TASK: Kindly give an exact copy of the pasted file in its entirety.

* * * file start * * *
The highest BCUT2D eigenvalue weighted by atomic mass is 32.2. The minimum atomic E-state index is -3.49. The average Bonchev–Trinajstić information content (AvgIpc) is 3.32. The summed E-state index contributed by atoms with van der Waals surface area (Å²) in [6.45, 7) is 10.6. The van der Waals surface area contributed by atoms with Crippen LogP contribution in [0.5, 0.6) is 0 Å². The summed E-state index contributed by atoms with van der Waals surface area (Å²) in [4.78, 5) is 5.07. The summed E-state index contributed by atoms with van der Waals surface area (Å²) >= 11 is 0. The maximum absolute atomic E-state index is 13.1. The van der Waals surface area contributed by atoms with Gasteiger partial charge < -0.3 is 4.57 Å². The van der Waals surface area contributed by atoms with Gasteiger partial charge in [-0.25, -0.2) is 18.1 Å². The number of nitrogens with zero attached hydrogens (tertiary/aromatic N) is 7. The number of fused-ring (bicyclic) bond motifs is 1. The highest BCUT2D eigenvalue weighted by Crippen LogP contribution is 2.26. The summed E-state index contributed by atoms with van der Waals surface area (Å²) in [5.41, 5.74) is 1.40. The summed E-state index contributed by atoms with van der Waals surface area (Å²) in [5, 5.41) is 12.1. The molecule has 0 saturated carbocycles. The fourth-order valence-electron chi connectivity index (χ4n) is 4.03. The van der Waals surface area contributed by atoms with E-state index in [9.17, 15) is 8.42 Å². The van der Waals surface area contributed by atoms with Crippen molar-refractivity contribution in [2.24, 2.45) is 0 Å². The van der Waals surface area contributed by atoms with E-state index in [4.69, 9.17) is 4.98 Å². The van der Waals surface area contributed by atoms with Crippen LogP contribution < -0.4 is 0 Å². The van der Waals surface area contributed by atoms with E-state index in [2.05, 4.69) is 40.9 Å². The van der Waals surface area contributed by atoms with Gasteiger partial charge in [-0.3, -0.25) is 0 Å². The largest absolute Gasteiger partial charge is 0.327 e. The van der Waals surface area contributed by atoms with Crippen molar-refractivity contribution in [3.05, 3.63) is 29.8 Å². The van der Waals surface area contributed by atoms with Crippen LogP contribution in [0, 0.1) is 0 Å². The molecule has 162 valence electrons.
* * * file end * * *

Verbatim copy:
The highest BCUT2D eigenvalue weighted by atomic mass is 32.2. The minimum atomic E-state index is -3.49. The average Bonchev–Trinajstić information content (AvgIpc) is 3.32. The summed E-state index contributed by atoms with van der Waals surface area (Å²) in [6.45, 7) is 10.6. The van der Waals surface area contributed by atoms with Crippen LogP contribution in [0.5, 0.6) is 0 Å². The summed E-state index contributed by atoms with van der Waals surface area (Å²) in [4.78, 5) is 5.07. The summed E-state index contributed by atoms with van der Waals surface area (Å²) >= 11 is 0. The maximum absolute atomic E-state index is 13.1. The van der Waals surface area contributed by atoms with Gasteiger partial charge < -0.3 is 4.57 Å². The van der Waals surface area contributed by atoms with Gasteiger partial charge in [-0.25, -0.2) is 18.1 Å². The number of nitrogens with zero attached hydrogens (tertiary/aromatic N) is 7. The number of fused-ring (bicyclic) bond motifs is 1. The highest BCUT2D eigenvalue weighted by Crippen LogP contribution is 2.26. The summed E-state index contributed by atoms with van der Waals surface area (Å²) in [5.41, 5.74) is 1.40. The summed E-state index contributed by atoms with van der Waals surface area (Å²) in [5, 5.41) is 12.1. The molecule has 0 saturated carbocycles. The fourth-order valence-electron chi connectivity index (χ4n) is 4.03. The van der Waals surface area contributed by atoms with E-state index in [9.17, 15) is 8.42 Å². The van der Waals surface area contributed by atoms with Crippen molar-refractivity contribution in [2.24, 2.45) is 0 Å². The van der Waals surface area contributed by atoms with E-state index in [4.69, 9.17) is 4.98 Å². The van der Waals surface area contributed by atoms with Crippen LogP contribution < -0.4 is 0 Å². The van der Waals surface area contributed by atoms with E-state index in [2.05, 4.69) is 40.9 Å². The van der Waals surface area contributed by atoms with Gasteiger partial charge in [-0.3, -0.25) is 0 Å². The largest absolute Gasteiger partial charge is 0.327 e. The van der Waals surface area contributed by atoms with Crippen molar-refractivity contribution in [3.05, 3.63) is 29.8 Å². The van der Waals surface area contributed by atoms with Crippen LogP contribution in [0, 0.1) is 0 Å². The molecule has 162 valence electrons.